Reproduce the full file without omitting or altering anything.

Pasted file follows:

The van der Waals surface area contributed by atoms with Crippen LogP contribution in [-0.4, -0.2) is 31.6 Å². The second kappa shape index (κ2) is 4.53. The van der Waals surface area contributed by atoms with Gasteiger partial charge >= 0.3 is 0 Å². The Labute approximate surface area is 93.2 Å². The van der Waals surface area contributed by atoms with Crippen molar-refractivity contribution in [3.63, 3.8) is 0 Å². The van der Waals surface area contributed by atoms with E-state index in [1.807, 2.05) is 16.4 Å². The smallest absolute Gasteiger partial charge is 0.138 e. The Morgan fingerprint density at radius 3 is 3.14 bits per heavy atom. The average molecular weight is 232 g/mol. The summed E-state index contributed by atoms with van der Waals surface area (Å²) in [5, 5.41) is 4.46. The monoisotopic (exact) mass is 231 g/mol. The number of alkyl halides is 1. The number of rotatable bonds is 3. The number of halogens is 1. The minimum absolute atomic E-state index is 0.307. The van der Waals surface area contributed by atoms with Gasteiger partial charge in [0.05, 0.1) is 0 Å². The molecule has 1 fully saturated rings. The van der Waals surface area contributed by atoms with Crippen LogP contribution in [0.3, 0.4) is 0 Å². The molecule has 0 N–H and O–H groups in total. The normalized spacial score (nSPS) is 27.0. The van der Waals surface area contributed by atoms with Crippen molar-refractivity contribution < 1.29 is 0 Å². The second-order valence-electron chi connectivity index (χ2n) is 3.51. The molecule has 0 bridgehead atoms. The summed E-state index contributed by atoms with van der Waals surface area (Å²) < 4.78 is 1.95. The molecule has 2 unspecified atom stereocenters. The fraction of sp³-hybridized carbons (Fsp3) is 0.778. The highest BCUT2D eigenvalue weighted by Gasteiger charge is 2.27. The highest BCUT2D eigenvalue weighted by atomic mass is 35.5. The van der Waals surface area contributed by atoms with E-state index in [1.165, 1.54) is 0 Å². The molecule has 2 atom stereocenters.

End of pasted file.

The van der Waals surface area contributed by atoms with Crippen LogP contribution in [-0.4, -0.2) is 31.6 Å². The second kappa shape index (κ2) is 4.53. The van der Waals surface area contributed by atoms with Gasteiger partial charge >= 0.3 is 0 Å². The Labute approximate surface area is 93.2 Å². The van der Waals surface area contributed by atoms with Crippen molar-refractivity contribution in [3.63, 3.8) is 0 Å². The van der Waals surface area contributed by atoms with E-state index in [1.807, 2.05) is 16.4 Å². The smallest absolute Gasteiger partial charge is 0.138 e. The Morgan fingerprint density at radius 3 is 3.14 bits per heavy atom. The average molecular weight is 232 g/mol. The summed E-state index contributed by atoms with van der Waals surface area (Å²) in [5, 5.41) is 4.46. The monoisotopic (exact) mass is 231 g/mol. The number of alkyl halides is 1. The number of rotatable bonds is 3. The number of halogens is 1. The minimum absolute atomic E-state index is 0.307. The van der Waals surface area contributed by atoms with Gasteiger partial charge in [0.05, 0.1) is 0 Å². The molecule has 1 fully saturated rings. The van der Waals surface area contributed by atoms with Crippen LogP contribution in [0.3, 0.4) is 0 Å². The molecule has 0 N–H and O–H groups in total. The normalized spacial score (nSPS) is 27.0. The van der Waals surface area contributed by atoms with Crippen molar-refractivity contribution < 1.29 is 0 Å². The second-order valence-electron chi connectivity index (χ2n) is 3.51. The molecule has 0 bridgehead atoms. The summed E-state index contributed by atoms with van der Waals surface area (Å²) < 4.78 is 1.95. The molecule has 2 unspecified atom stereocenters. The fraction of sp³-hybridized carbons (Fsp3) is 0.778. The highest BCUT2D eigenvalue weighted by Gasteiger charge is 2.27. The highest BCUT2D eigenvalue weighted by atomic mass is 35.5. The van der Waals surface area contributed by atoms with E-state index in [1.165, 1.54) is 0 Å². The molecule has 2 atom stereocenters.